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Politics : Sam's miscellany
MU 56.99-3.4%Feb 21 4:00 PM EST

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From: Sam12/31/2019 11:55:16 AM
   of 949
 
A peak into the future.

Cattle have stopped breeding, koalas die of thirst: A vet's hellish diary of climate change
By Gundi Rhoades
December 26, 2019 — 12.00am
smh.com.au

Bulls cannot breed at Inverell. They are becoming infertile from their testicles overheating. Mares are not falling pregnant, and through the heat, piglets and calves are aborting.

My work as a veterinarian has changed so much. While I would normally test bulls for fertility, or herds of cattle for pregnancy, I no longer do, because the livestock has been sold. A client’s stud stock in Inverell has reduced from 2000 breeders to zero.


Gundi Rhoades is a member of Veterinarians for Climate Action based in Inverell.

I once assisted farmers who have spent their lives developing breeding programs, with historic bloodlines that go back 80 years. These stud farmers are now left with a handful of breeders that they can’t bear to part with, spending thousands keeping them fed, and going broke doing it.

Cattle that sold for thousands are now in the sale yards at $70 a head. Those classed as too skinny for sale are costing the farmer $130 to be destroyed.

They are all gone and it was all for nothing. The paddocks are bare, the dams dry, the grass crispy and brown. The whole region has been completely destocked and is devoid of life.

For 22 years, I have been the vet in this once-thriving town in northern NSW, which, as climate change continues to fuel extreme heat, drought and bushfires, has become hell on Earth.

Here, we are seeing extreme weather events like never before. The other day we had about eight centimetres of rain in 20 minutes. These downpours are like rain bombs. They are so ferocious that a farmer lost all of his fences, and all it did was silt up the dam so he had to use a machine to excavate the mud.

Most farmers in my district have not a blade of grass remaining on their properties. Topsoil has been blown away by the terrible, strong winds this spring and summer. We have experienced the hottest days that I can remember, and right now I can’t even open any windows because my eyes sting and lungs hurt from bushfire smoke.

For days, I have watched as the bushland around us went up like a tinderbox. I just waited for the next day when my clinic would be flooded with evacuated dogs, cats, goats and horses in desperate need of water and food.

The impact of the drought on wildlife is devastating to watch, too. Members of the public are bringing us koalas, sugar gliders, possums, galahs, cockatoos and kangaroos on a daily basis.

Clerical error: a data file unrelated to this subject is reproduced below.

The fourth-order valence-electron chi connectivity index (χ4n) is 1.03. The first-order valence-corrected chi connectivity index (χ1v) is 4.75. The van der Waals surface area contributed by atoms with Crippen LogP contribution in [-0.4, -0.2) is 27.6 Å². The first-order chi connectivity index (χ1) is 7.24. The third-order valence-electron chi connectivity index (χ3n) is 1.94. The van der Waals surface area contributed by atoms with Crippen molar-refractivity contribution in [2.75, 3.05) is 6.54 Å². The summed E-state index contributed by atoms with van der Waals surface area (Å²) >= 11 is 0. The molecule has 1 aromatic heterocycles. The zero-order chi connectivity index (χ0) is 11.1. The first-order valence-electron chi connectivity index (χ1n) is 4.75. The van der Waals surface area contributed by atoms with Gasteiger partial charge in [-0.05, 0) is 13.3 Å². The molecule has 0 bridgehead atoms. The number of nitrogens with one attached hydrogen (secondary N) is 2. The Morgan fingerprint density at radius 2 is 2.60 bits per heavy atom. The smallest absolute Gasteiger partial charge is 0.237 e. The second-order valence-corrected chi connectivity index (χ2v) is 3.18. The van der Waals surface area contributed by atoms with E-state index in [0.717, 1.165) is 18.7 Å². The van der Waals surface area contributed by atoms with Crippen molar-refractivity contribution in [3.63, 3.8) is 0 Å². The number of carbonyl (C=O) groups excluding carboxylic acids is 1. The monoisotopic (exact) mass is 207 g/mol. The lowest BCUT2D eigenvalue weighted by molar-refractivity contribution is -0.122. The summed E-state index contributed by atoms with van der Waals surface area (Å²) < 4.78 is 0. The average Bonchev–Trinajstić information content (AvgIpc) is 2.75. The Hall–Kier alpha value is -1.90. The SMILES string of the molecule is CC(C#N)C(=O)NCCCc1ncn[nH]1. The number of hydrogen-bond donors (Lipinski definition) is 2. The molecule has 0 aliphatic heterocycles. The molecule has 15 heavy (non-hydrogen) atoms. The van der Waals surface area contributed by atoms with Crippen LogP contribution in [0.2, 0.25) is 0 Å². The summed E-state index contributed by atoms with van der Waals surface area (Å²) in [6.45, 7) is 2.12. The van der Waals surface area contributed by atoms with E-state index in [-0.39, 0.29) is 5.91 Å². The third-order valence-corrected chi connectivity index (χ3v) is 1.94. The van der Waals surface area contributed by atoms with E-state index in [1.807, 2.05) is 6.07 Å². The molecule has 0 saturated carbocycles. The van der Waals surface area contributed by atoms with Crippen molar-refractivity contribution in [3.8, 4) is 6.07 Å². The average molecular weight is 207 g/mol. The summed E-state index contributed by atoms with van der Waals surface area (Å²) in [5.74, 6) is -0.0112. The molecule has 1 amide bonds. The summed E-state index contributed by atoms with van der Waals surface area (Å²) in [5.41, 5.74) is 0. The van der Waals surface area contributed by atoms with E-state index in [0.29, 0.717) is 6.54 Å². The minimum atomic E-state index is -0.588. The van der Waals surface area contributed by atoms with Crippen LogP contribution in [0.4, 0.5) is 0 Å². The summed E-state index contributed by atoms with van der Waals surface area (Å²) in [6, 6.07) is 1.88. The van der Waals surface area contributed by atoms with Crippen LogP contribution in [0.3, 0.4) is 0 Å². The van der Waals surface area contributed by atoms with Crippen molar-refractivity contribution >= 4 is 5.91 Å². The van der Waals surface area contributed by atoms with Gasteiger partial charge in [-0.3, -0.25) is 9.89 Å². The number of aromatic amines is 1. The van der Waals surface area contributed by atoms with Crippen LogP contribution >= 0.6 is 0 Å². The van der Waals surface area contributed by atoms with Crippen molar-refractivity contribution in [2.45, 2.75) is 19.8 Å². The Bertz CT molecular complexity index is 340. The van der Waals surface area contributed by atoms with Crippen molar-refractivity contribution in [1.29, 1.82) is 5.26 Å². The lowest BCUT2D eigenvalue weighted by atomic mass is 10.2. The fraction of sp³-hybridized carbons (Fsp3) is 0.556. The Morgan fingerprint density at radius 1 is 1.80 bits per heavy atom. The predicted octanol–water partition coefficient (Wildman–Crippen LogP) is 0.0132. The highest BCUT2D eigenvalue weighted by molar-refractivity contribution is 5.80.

The koalas affect me the most. To see these gorgeous, iconic animals dying from thirst is too hard to bear. We save some, but we lose just as many.

The whole town is devastated. My business has halved. But with no horses to breed, no cattle to test and care for, what am I going to do? I have worked day and night to build a future for my family, but who would want to buy our property out here? Who would want to buy a vet clinic in a town where there are no animals to treat because it’s too hot and dry? Where the cattle become infertile from the 40-degree heat. All this on black, baked ground.

I am 53 years old. Can I start again?

Climate change for us is every day, and I am not suffering on the same level as my friends, my clients and the helpless animals I treat. As a veterinarian I am becoming more and more distressed, not just about the state of my town, but the whole world.

Personally, I have had weeks when I just cry. It just bloody hurts me. I also have times when I get really angry and I start to swear, which I have never done in my life.

I also have times when I think about the potential this country has to create a renewable future with clean, green energy, and end our reliance on fossil fuels.

You only have to look at how resilient our farmers are in the face of devastating, extreme weather conditions to understand that we can make a powerful, meaningful difference to our future.

The government has no idea what it’s like for us. It has no empathy. Its members don't know how much it hurts when they just say yes to another coal mine.

I would invite Scott Morrison to come and see what life in Inverell is like. In case he chooses not to, I'll paint this picture for the country and hope people can start to realise and understand the devastating impact climate change is having. I hope they will take a stand for the people, the places and the animals whose voices are too small for him to hear.

Gundi Rhoades is a veterinarian, scientist, mother, beef cattle farmer and member of Veterinarians for Climate Action.



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